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To mark the 50th anniversary of the introduction of the birth-control pill in the US, Carl Djerassi tells Deutsche Welle what events led him to this medical breakthrough, and how it changed the world.
Today's birth-control pills are chemically related to his original, says Djerassi
The father of the oral contraceptive pill, Carl Djerassi, was born in 1923 into a Jewish family in Vienna, Austria. He lived in Bulgaria with his parents as a young child and then returned to Vienna with his mother following his parents' divorce. With the spread of the Nazi regime to Austria in 1938, he returned to Bulgaria to live with his father. In 1939, he immigrated to the United States with his mother.
In the US, Djerassi pursued studies in chemistry and in 1949 was appointed associate director of chemical research at a pharmaceutical company called Syntex in Mexico City. There, he worked on a new synthesis of cortisone. His team later synthesized norethindrone - a progestin-analogue that was effective when taken orally. This became part of the first successful oral contraceptive, the combined oral contraceptive pill (COCP). The COCP became commonly known as the birth-control pill, or simply, the pill.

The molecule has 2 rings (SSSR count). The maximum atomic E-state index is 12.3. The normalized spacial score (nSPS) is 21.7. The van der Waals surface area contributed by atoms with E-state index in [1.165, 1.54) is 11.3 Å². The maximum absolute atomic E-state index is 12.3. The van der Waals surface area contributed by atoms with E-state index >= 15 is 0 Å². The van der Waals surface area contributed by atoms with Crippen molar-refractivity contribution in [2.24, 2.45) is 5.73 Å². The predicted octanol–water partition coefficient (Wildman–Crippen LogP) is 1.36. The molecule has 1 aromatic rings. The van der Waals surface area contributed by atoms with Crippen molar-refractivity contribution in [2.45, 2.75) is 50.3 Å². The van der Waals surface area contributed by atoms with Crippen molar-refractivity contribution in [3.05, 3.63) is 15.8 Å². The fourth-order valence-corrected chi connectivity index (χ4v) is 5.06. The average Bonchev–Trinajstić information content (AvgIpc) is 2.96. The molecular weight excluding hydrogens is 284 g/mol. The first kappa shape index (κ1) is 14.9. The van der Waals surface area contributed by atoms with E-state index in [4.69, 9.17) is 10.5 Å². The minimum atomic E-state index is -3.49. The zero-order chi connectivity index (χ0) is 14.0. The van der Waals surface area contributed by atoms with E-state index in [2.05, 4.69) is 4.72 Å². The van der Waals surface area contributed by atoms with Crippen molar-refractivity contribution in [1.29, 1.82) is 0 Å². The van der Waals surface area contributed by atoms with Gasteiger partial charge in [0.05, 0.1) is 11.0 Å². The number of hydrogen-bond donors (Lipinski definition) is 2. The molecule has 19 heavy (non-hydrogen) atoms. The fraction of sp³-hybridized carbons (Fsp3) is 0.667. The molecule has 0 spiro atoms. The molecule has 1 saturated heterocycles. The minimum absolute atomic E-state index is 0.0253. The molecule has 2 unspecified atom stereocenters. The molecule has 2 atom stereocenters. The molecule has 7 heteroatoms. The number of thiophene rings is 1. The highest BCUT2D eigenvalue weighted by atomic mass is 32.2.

Click on the audio link below to listen to a more extensive interview with Carl Djerassi.
Deutsche Welle: Before you left Austria, did you have any plans for how your life was going to go?
Djerassi was amused to be linked to sexual revolution
Carl Djerassi: Before the Nazis came to Austria and I had to flee, I would have expected to be a physician, because both my parents were physicians and I was basically brought up in a doctor's office.
To move onto the moment when you and your team synthesized the first digestible form of progestin that eventually became the pill - what you were trying to create was not initially concerned with contraception, was it?